Syl Labrot's recent photographically-derived offset work is a significant departure from the traditional single image. 'Pleasure Beach', a lavish extension of the photographic book, is a remarkably dramatic exploration into his own history and imagination. Its foundations is Labrot's long-standing concern with the color photographic print as a space quite separate from both the reality reproduced by the camera and the graphic forces of the print, the print transcends its parts, yet is deeply linked to them. Working with offset allowed him to reconstruct and redefine his own evidence, much as if he were his own archaeologist.
Syl Labrot was born in New Orleans in 1929 and died in 1977. He worked in many aspects of photography and printmaking including a collaboration with Walter Chappell and Nathan Lyons, that produced the book 'Under the Sun' in 1960. His photographs, prints and paintings were widely exhibited and collected during his lifetime.
ON THE OFFSET PRESS
More and more, one comes to know an artist's work through the widespread reproduction of artwork in books, periodicals and special editions. The great progress that has been made in offset lithography's ability to reproduce art has redefined the relationship between the artist and his/her audience. The size of the audience has undeniably expanded, but this new audience has had to share a given artwork at an aesthetic distance determined by the lithographer's (printer's) inability to precisely reproduce the artwork. Quite simply, the painter's pigment is not ink; neither is the photographer's silver.
While many artists have shrugged off the issue of reproduction as merely an old misfortune, others have sought to address the problem by securing the best (and, necessarily, most expensive) offset printing, or by accepting ink as a workable means of expression. ON THE OFFSET PRESS presents the work of four contemporary Americans who have approached the machinery of reproduction to produce original artworks.
Scott Hyde, Syl Labrot and Todd Walker are photographers; Joan Lyons, though primarily a printmaker, has long been associated with photography. Their offset pieces certainly reflect this shared tradition but also explore the color and tonal possibilities of ink applied by machine to paper. While the printing process serves each artist as the form of their expression, the source and content of their works come from places as diverse as the artists themselves.
Todd Walker, who operated a highly successful Beverly Hills photography studio for more than 25 years, received considerable acclaim during the 1960's for his solarized photographs of nudes. These photographs, together with the masterful solarizations created by the late Man Ray during the 1920's and 30's, remain one of the most exciting achievements in manipulative photography. He began working with the offset press about ten years ago as a means to publish his own work. His current imagery is derived from black and white negatives; the color is synthesized by a series of photo-mechanical masks. He has produced three small edition books of his photographs and writings during the last year: for nothing changes, a few notes, and three soliloquies.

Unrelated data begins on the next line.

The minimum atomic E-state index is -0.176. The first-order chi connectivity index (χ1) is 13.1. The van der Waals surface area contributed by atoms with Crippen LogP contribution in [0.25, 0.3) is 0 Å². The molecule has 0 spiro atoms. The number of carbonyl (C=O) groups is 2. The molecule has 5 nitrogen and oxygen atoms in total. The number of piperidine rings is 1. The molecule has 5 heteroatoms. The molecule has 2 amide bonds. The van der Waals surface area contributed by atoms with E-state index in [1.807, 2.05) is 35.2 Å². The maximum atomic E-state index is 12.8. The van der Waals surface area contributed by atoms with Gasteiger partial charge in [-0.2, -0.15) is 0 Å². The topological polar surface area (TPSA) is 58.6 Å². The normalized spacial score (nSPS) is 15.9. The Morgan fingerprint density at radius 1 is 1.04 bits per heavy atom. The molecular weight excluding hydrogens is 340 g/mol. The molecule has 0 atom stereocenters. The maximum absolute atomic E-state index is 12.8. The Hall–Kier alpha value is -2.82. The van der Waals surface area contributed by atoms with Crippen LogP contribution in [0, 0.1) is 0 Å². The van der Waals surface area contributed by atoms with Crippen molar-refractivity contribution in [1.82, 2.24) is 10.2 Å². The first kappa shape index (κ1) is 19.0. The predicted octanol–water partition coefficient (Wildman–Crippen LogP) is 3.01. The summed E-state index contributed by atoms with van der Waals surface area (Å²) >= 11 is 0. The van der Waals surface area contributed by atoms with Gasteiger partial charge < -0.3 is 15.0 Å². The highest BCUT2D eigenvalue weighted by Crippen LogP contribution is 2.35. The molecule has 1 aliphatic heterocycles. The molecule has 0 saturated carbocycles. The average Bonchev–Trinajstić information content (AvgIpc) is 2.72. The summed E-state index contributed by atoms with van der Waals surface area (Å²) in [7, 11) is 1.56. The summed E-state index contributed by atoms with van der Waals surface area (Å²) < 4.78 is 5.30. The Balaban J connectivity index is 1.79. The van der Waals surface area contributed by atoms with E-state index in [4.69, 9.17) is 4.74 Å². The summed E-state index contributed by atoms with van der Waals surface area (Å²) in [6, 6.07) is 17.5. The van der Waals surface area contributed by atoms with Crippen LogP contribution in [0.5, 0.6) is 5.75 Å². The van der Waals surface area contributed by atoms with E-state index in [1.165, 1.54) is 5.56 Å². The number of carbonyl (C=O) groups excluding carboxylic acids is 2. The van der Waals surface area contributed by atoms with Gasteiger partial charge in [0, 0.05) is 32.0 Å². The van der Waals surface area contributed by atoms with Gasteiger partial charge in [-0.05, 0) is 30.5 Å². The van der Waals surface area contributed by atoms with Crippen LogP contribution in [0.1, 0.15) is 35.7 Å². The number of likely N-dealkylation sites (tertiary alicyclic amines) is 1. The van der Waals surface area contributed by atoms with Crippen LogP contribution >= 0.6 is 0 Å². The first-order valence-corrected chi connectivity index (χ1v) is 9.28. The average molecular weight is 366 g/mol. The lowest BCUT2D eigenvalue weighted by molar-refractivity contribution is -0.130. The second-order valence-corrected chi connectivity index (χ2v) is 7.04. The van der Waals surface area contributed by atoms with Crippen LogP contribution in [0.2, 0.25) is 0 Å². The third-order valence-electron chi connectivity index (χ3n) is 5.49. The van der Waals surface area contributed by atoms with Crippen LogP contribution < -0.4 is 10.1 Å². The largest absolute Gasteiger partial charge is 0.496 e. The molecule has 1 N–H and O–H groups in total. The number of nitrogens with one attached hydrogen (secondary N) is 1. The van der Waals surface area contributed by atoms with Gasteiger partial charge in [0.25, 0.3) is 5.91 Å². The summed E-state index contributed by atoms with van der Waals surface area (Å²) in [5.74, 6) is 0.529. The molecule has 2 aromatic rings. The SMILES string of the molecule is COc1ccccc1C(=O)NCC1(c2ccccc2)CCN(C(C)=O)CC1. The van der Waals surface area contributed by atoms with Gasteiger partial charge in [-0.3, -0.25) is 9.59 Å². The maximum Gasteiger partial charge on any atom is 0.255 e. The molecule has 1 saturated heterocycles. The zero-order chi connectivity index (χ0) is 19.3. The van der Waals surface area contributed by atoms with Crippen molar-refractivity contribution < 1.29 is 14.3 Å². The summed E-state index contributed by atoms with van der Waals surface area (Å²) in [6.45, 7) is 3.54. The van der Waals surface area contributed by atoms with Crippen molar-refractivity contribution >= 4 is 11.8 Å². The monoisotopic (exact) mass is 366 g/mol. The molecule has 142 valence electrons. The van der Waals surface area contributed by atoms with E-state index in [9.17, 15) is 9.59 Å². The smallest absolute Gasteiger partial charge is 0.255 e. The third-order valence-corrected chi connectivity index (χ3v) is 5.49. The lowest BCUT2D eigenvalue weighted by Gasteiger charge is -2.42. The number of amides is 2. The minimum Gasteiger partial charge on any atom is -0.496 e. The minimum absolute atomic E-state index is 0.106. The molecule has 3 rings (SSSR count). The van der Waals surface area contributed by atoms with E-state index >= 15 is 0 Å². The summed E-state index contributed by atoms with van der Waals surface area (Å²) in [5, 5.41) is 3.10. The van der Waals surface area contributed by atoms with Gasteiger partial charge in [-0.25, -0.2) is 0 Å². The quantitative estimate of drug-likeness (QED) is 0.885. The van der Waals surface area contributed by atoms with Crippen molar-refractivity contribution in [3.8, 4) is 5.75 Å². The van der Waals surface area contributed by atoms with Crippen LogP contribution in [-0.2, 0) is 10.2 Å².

Joan Lyons is a printmaker who has utilized various image-generating machines to create a surprising personal expression. Her prints characteristically undergo several generations of reproduction including drawing, xerography and color offset lithography. She has produced several book editions of her work, including Bride Book: Red to Green, and Abby Rogers to her Granddaughter, and two portfolios of offset prints. A co-founder of Visual Studies Workshop in Rochester, NY, she currently directs their print shop.
Syl Labrot's recent photographically-derived offset work is a significant departure from the traditional single image. Pleasure Beach, a lavish extension of the photographic book, is a remarkably dramatic exploration into his own history and imagination. Its foundation is Labrot's long-standing concern with the color photographic print as a space quite separate from both the reality reproduced by the camera and the graphic forces of the print: the print transcends its parts, yet is deeply linked to them. Working with offset allowed him to reconstruct and redefine his own evidence, much as if he were his own archaeologist.
Scott Hyde's interest in de-mystifying art led him long ago to the inherent possibilities of inexpensive, large-edition offset lithography. His work is deceptively simple in the way that Stieglitz, Atget and Evans are simple. His subject matter is not exotic, but rather commonplace. A patch of grass, a few brushes, a sidewalk synthesis drawn from his own neighborhood: simple objects, when really seen, may well reflect the depth of experience that an artist may bring to them.
During the process of preparing this exhibition, we were saddened by the death of Syl Labrot. He was a special friend to many in the world of photography, and was a teacher for many young offset artists. We hope that their work and this assemblage of offset prints serve him well.
Phil Block and Tom Bryan